Why is the guppy the most popular tropical fish? Many reasons could be advanced explaining the guppy’s popularity in terms of its hardiness, beauty, availability, interesting habits and capacity for improvement through genetic experimentation.
The original wild guppy was a pleasing fish, but it was removed from today’s brilliantly colored, long-finned specimens. Still and all, it carried within itself the seeds of its current favor, for the present fancy guppy and its forerunner are scientifically identical.
Ichthyologists make no distinction between the prize-winning veiltail and the lowliest reject; both are the same fish, Poecilia reticulata and both require the same treatment if they are to be kept successfully.
The present fancy guppies are fish whose beauty can hardly be matched. Long before the present strains of exotic guppies were developed, aquarists were improving, by careful selective breeding, the common wild guppy. Because this development reached proportions beyond those expected, guppy fancier groups were established.
There still remains an unlimited scope for any aquarist to develop a specialized strain. The key to the enthusiasm of aquarists for the guppy lies in the fact that irrespective of the great care in selecting a breeding pair, the young from any given mating may vary greatly in their color patterns.
Until a strain is fixed, only a small percentage of the fry grow up to resemble their parents exactly. However, these varying color patterns are the foundation upon which further development by experimentation can be undertaken.
The fancy “hybrid” strains of today are not really hybrids in the strict sense of the word, for they have not been produced through interspecific cross-mating. However, the term “hybrid” has come into popular usage as a means of giving a general classification to the vast body of currently popular varieties.
Plants are an integral part of the good guppy tank, for they are both useful and decorative. They provide shelter, shade and food. Guppies may be maintained without having any plants in their tanks, but such tanks never look as pleasing as planted ones.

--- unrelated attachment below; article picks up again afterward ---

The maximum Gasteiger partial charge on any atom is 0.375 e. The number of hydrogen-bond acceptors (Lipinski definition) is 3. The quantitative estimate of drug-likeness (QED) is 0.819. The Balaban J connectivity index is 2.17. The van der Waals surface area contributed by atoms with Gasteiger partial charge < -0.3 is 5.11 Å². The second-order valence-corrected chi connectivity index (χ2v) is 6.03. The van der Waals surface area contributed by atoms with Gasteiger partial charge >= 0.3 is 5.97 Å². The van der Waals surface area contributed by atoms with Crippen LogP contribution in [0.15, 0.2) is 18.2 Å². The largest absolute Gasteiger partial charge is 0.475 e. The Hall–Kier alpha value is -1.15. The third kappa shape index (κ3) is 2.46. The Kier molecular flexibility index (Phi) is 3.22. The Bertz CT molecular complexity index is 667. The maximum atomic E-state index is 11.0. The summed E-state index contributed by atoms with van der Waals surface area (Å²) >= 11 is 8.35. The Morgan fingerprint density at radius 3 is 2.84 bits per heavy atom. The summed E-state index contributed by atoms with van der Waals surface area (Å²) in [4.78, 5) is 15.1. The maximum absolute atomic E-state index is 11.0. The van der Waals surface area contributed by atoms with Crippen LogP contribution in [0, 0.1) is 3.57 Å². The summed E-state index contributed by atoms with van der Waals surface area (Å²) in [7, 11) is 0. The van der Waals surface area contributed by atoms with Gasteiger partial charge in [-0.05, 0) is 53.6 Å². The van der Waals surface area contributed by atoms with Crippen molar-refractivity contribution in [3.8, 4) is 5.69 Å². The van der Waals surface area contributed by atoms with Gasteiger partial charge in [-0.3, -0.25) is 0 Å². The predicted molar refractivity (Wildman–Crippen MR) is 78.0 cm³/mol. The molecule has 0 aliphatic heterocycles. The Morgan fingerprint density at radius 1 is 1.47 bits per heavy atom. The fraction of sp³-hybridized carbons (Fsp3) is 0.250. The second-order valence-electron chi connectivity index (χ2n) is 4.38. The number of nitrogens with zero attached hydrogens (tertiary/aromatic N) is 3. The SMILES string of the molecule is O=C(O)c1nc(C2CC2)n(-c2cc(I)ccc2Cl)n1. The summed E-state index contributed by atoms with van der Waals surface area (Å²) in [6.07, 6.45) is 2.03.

Many aquarists prefer to restrict the compost for their plants to small amounts in ceramic containers in which the plants are grown. However, it is advisable to consider having compost covering the entire bottom of the aquarium.
Choice of plants to be used is more or less a matter of personal taste. Any of the Sagittaria or Vallisneria varieties are excellent. However, many of the experts prefer to use only water sprite (Ceratopteris thalicroides). They are of the opinion that this plant assists greatly in maintaining the desired water conditions.
Crystal-clear water is not the answer to success, especially when an endeavor is being made to develop one particular color pattern. If a small amount of peat moss is steeped in boiling water, a few drops per gallon of the resultant solution will give the water a slight amber tint. This is a more natural water condition for guppies, and it seems to improve their general physical condition.
The pH is not crucial as long as extremes are avoided. A suitable pH range is 6.6 to 7.6, but once the pH is established, it should be maintained as constant as possible.
The water hardness (carbonate hardness or the DH) should be around 4 to 6 degrees, which is not soft but it is not very hard either.
Temperature control at a constant level is of some importance, but slight fluctuations that do not vary more than 3 to 5 degrees is unlikely to cause serious harm to the fish. Temperatures between 72 and 76 F are ideal.